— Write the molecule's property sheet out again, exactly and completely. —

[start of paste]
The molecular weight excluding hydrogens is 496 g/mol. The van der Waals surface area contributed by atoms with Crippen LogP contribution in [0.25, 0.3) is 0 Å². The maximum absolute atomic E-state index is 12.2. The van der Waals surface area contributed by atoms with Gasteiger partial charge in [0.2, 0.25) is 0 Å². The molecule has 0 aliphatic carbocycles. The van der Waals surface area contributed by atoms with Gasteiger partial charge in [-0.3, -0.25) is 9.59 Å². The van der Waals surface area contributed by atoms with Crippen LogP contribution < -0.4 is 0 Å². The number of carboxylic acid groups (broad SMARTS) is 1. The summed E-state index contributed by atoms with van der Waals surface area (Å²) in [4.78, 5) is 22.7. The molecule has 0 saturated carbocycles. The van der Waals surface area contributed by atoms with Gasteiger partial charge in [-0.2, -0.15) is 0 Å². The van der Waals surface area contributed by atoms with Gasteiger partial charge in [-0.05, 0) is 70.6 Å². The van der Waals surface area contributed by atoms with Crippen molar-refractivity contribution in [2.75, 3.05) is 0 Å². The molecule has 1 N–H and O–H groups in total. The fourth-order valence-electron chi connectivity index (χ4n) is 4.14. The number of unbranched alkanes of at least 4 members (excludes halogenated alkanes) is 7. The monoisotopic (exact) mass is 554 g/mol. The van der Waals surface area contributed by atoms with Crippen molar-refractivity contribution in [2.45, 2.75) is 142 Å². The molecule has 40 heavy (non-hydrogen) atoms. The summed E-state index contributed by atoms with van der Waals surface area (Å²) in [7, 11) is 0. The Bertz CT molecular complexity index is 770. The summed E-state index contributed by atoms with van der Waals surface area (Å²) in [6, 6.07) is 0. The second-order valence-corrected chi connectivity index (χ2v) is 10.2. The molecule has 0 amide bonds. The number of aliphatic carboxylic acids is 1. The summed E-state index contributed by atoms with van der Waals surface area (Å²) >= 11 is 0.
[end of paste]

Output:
The molecular weight excluding hydrogens is 496 g/mol. The van der Waals surface area contributed by atoms with Crippen LogP contribution in [0.25, 0.3) is 0 Å². The maximum absolute atomic E-state index is 12.2. The van der Waals surface area contributed by atoms with Gasteiger partial charge in [0.2, 0.25) is 0 Å². The molecule has 0 aliphatic carbocycles. The van der Waals surface area contributed by atoms with Gasteiger partial charge in [-0.3, -0.25) is 9.59 Å². The van der Waals surface area contributed by atoms with Crippen LogP contribution < -0.4 is 0 Å². The number of carboxylic acid groups (broad SMARTS) is 1. The summed E-state index contributed by atoms with van der Waals surface area (Å²) in [4.78, 5) is 22.7. The molecule has 0 saturated carbocycles. The van der Waals surface area contributed by atoms with Gasteiger partial charge in [-0.2, -0.15) is 0 Å². The van der Waals surface area contributed by atoms with Gasteiger partial charge in [-0.05, 0) is 70.6 Å². The van der Waals surface area contributed by atoms with Crippen molar-refractivity contribution in [2.75, 3.05) is 0 Å². The molecule has 1 N–H and O–H groups in total. The fourth-order valence-electron chi connectivity index (χ4n) is 4.14. The number of unbranched alkanes of at least 4 members (excludes halogenated alkanes) is 7. The monoisotopic (exact) mass is 554 g/mol. The van der Waals surface area contributed by atoms with Crippen molar-refractivity contribution in [2.45, 2.75) is 142 Å². The molecule has 40 heavy (non-hydrogen) atoms. The summed E-state index contributed by atoms with van der Waals surface area (Å²) in [7, 11) is 0. The Bertz CT molecular complexity index is 770. The summed E-state index contributed by atoms with van der Waals surface area (Å²) in [6, 6.07) is 0. The second-order valence-corrected chi connectivity index (χ2v) is 10.2. The molecule has 0 amide bonds. The number of aliphatic carboxylic acids is 1. The summed E-state index contributed by atoms with van der Waals surface area (Å²) >= 11 is 0.